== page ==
- Bounce back loans are likely to be written off by Government.
Supply Chain resilience
- Lack of visibility of future requirements from customers is impacting MRP systems in the supply chain. Working in partnership will help incentivise the supply chain on existing contracts and allow companies to ramp up/down more efficiently as visibility of pipeline is improved.
- Currently, there is a likelihood of supply chain consolidation and less robust companies will not survive.
- Perception that this is driven by the larger firms. Need to make sure smaller companies are more involved in early stage R&D, rather than simply undertaking sub-contract work on big R&D programmes that flows down.
- Innovative thinking required to ensure slimmed-down work force reaches productivity levels to that of pre-COVID: investment in AI and autonomous systems.
- Support for ‘green aircraft’ initiatives from Government would be welcome but need to involve supply chain more.
- There is debate as to the order of these five priorities, depending where you sit within the supply chain. However, the overriding message that emerged across all these points is that UK Government, OEMs and SMEs all need to act collectively and collaboratively; our supply chain is immensely complex and, if we work together, then there is a strong chance we will emerge from this crisis healthier and more prosperous.
Other points discussed with Andrew from questions raised amongst the audience included:
- How companies are trying to retain skills and capabilities for when they need to expand again; many are desperately trying to avoid redundancies.
- Opportunities for organisations to diversify into adjacent sectors that demand the same precision, safety and quality.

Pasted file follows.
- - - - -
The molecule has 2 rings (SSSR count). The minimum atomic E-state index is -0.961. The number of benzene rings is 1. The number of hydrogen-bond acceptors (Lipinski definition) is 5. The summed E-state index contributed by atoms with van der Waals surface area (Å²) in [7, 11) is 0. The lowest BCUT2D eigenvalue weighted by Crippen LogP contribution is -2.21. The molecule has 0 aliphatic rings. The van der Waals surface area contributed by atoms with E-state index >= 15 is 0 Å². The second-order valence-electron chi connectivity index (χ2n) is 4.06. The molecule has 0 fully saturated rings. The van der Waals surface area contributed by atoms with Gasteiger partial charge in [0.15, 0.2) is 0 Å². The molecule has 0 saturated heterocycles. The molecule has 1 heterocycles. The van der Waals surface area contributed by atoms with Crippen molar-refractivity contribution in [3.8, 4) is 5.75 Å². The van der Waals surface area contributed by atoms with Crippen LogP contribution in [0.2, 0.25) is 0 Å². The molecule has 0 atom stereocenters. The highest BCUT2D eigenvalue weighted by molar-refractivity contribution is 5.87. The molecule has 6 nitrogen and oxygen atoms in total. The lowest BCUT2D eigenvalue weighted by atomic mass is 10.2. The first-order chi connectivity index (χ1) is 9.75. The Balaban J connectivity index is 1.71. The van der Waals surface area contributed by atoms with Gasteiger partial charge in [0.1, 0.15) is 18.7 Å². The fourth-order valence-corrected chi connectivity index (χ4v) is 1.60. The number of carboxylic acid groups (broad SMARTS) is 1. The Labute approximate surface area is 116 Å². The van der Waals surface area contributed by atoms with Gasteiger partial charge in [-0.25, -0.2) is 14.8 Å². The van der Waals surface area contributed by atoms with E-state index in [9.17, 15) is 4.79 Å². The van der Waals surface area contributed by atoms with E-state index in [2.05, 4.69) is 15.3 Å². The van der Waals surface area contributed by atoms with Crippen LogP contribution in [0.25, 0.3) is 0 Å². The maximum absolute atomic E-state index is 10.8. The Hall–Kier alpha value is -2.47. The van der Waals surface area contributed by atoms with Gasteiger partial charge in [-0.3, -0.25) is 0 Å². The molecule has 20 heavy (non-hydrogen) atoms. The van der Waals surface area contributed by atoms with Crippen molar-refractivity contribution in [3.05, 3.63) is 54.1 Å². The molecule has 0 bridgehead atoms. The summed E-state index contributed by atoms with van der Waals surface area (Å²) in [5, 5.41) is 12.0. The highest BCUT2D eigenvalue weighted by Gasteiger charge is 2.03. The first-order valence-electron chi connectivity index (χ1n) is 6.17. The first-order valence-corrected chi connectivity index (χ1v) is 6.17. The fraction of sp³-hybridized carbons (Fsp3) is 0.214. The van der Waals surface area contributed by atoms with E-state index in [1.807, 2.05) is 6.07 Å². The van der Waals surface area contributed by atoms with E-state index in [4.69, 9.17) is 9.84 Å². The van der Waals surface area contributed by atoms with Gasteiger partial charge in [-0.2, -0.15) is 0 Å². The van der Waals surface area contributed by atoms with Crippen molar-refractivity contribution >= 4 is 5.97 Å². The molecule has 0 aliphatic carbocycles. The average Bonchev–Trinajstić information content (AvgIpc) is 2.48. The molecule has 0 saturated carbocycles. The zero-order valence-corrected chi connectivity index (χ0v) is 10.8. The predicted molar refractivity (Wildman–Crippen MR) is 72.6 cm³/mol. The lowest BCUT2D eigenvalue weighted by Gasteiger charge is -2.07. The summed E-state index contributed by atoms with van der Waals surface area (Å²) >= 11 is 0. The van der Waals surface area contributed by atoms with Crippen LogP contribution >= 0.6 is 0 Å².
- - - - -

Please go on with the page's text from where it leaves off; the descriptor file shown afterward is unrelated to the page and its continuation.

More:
- The industry’s work on the Ventilator Challenge being publicised insufficiently, in the fact that the large companies and bodies have rightly been congratulated but they have rarely mentioned the support they received from small companies and lauded the wider SME supply chain.
- How can SMEs better promote their value-add and be recognised as key partners, after all they make parts that are integrated into critical systems?
- Regional clusters of excellence make supply chains more resilient as the ecosystem is more diversified with sharing of knowledge and best practice.
- Many supply chain issues are related to cultural barriers and class division around what levels of education different industry leaders (OEMs vs SMEs) have reached.
- Business development and innovation should go together, and suppliers should see the latter as the route to the former. The lower down the tiers, the less visibility of what the market requires, therefore creating an opportunity to upskill and support the SMEs in the supply chain through innovation.
- ’Crises create opportunities’. Although some organisations are resistant to innovation and diversification, a large proportion of organisations are open to new manufacturing capability and new technologies in order to survive long term.